Project

General

Profile

Metric Management

The sbndqm repository provides analysis modules with the facility to average metrics over a set of time and send them to a database. An example of analyzer using these facilities is at sbndqm/dqmAnalysis/example. A step-by-step walkthrough is also included here.

Configuring a Redis Connection

All metric data is stored in a Redis database. In order to use metrics, you must setup a connection to a redis database. The redis connection is handled as an art service. To setup the redis connection with default configuration, include the file redis_connection.fcl at the top of your fhicl file. Then, in the services block, include:

services: {
  RedisConnection: @local::redis_connection
}

This will setup a connection to redis on localhost on port 6379 without using a password. These settings are over-writeable. Use “host” to change the hostname, “port” to change the port number, and “password” to specify a password. It is also possible to specify a password located in some file. To do this, specify passfile: </path/to/passfile>.

Configuring up the Metric Manager

To start out, in your fhicl file for the EdAnalyzer you should have a block which configures the metric manager. Example of such a block is included below:


      metrics: {
        redis_metric_fast: { // can be named anything
          level: 3
          metricPluginType: "redis" 
          // period in seconds to send metric to database
          reporting_interval: 2.0
          // need to add postfix otherwise this metric sender and the other one will collide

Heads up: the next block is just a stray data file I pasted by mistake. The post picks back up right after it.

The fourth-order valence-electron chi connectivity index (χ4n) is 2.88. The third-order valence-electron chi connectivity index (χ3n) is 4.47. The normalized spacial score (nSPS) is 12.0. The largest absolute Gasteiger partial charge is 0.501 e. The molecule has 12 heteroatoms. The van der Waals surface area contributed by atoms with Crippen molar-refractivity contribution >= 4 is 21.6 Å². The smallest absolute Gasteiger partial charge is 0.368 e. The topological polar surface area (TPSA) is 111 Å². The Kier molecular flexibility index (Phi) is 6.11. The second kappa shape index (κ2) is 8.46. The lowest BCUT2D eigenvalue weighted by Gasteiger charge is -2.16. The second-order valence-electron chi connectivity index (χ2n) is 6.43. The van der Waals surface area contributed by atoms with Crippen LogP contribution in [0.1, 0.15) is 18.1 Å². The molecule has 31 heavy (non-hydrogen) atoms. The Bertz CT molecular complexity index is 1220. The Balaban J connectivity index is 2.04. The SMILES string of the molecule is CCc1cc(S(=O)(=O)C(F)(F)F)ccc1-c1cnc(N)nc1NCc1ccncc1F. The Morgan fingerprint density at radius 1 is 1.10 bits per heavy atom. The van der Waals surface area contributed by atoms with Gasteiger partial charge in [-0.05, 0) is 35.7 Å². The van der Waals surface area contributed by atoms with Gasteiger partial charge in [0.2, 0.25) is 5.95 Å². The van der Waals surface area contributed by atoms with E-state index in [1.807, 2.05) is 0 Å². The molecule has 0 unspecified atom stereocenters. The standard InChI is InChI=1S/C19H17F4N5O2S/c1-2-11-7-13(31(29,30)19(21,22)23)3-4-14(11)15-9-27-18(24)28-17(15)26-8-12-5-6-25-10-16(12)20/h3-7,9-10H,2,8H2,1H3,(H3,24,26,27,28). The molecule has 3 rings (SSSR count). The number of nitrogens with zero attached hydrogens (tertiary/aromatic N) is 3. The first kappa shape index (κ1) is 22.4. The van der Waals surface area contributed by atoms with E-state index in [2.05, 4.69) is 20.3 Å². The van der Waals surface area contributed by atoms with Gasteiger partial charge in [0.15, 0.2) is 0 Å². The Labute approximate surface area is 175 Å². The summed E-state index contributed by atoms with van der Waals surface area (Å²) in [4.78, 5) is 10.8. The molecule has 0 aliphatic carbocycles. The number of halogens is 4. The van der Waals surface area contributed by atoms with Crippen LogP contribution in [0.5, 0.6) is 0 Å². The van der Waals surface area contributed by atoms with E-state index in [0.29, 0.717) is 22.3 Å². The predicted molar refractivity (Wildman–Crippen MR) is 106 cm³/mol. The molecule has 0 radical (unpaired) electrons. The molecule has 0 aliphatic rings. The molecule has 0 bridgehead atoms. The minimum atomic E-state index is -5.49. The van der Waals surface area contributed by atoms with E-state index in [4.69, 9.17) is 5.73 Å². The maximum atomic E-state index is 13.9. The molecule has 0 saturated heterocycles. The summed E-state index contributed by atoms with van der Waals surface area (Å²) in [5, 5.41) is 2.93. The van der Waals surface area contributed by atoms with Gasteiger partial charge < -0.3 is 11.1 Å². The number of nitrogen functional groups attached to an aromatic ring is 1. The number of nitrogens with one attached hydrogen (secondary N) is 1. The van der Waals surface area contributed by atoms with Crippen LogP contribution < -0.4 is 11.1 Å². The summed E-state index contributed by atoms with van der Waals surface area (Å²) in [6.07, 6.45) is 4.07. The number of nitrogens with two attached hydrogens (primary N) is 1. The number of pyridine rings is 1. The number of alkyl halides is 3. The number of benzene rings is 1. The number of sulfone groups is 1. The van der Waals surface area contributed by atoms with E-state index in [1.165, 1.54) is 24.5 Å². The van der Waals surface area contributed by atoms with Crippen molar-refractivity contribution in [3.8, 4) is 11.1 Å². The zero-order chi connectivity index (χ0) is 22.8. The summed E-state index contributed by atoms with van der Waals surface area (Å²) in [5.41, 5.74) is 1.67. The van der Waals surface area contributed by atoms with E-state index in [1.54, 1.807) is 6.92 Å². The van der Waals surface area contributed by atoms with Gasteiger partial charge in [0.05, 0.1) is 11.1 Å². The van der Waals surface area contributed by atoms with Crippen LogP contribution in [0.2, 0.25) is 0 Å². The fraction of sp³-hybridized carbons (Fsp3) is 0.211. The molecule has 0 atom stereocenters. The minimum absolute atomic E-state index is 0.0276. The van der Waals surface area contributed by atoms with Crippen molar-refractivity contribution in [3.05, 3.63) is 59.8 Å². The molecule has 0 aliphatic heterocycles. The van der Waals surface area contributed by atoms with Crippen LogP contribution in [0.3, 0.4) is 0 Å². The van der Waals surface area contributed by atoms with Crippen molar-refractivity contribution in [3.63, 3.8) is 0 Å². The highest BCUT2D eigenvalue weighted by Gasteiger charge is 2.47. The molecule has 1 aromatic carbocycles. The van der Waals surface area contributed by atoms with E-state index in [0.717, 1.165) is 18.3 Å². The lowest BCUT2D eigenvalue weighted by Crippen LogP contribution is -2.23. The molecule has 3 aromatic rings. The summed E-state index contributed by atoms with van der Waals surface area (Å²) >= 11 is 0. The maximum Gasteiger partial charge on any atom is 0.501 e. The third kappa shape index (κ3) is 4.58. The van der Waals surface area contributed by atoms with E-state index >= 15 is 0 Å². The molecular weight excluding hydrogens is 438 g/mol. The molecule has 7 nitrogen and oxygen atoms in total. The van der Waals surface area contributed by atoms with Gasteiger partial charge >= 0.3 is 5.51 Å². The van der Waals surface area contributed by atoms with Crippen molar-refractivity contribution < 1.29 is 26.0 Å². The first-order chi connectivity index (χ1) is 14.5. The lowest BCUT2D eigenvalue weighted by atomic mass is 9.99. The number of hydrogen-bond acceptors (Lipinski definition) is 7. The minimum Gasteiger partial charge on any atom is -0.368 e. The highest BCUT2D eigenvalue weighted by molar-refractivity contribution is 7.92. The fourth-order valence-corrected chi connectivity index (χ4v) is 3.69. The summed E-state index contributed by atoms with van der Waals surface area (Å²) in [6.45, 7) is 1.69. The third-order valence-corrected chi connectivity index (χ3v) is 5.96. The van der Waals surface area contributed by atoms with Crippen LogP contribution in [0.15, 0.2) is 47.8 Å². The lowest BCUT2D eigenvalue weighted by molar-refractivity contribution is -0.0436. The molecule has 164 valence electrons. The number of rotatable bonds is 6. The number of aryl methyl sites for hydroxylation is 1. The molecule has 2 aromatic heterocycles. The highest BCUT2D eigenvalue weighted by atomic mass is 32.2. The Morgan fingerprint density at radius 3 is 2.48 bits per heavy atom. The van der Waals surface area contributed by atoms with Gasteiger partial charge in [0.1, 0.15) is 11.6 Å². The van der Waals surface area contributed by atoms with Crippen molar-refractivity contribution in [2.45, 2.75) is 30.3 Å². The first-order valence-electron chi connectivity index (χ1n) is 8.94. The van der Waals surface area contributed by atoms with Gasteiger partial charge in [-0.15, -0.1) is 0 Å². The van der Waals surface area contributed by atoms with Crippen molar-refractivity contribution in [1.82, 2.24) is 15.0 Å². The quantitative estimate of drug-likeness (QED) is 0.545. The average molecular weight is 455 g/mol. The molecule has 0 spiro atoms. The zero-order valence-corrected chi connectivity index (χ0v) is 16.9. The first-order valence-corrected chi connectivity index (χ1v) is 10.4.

redis_key_postfix: ":fast" 
        }
        redis_metric_slow: { // can be named anything
          level: 3
          metricPluginType: "redis" 
          reporting_interval: 10.0
          // need to add postfix otherwise this metric sender and the other one will collide
          redis_key_postfix: ":slow" 
        }
      }

This configuration block sets up two instances of a Metric Manager. Each time you send a metric (as will be shown below) it will be sent to both managers. Both metric managers here will connect to a redis database. One will average metrics for 2 seconds in between sending values, and the other will average for 10 seconds. The first metric manager will append the string “:fast” to each metric, while the second one will append “:slow”. Note that this is necessary so that the names of each metric manager don’t collide in the database.

Additional Configuration

There are a few other parameters (not shown above) which can configure the metric manager. For each stream, only a set number of values are stored at a time in the database. By default, this number is set to 1000. You can specify this number with the “maxlen” parameter.

Initializing the Metric Manager

The metric manager should be initialized in the constructor of the analyzer. In the case of our metric configuration above, you would call:

sbndaq::InitializeMetricManager(pset.get<fhicl::ParameterSet>("metrics"));

where pset is the name of the input fhicl::ParameterSet.

Sending a Metric

Let’s say you have a metric ready to send -- it could be the RMS of a readout from the wire, or the purity of the detector, or any single value -- then you would call sendMetric(). Let’s say we have a metric in “value”, then we would call:

  // level of importance of metric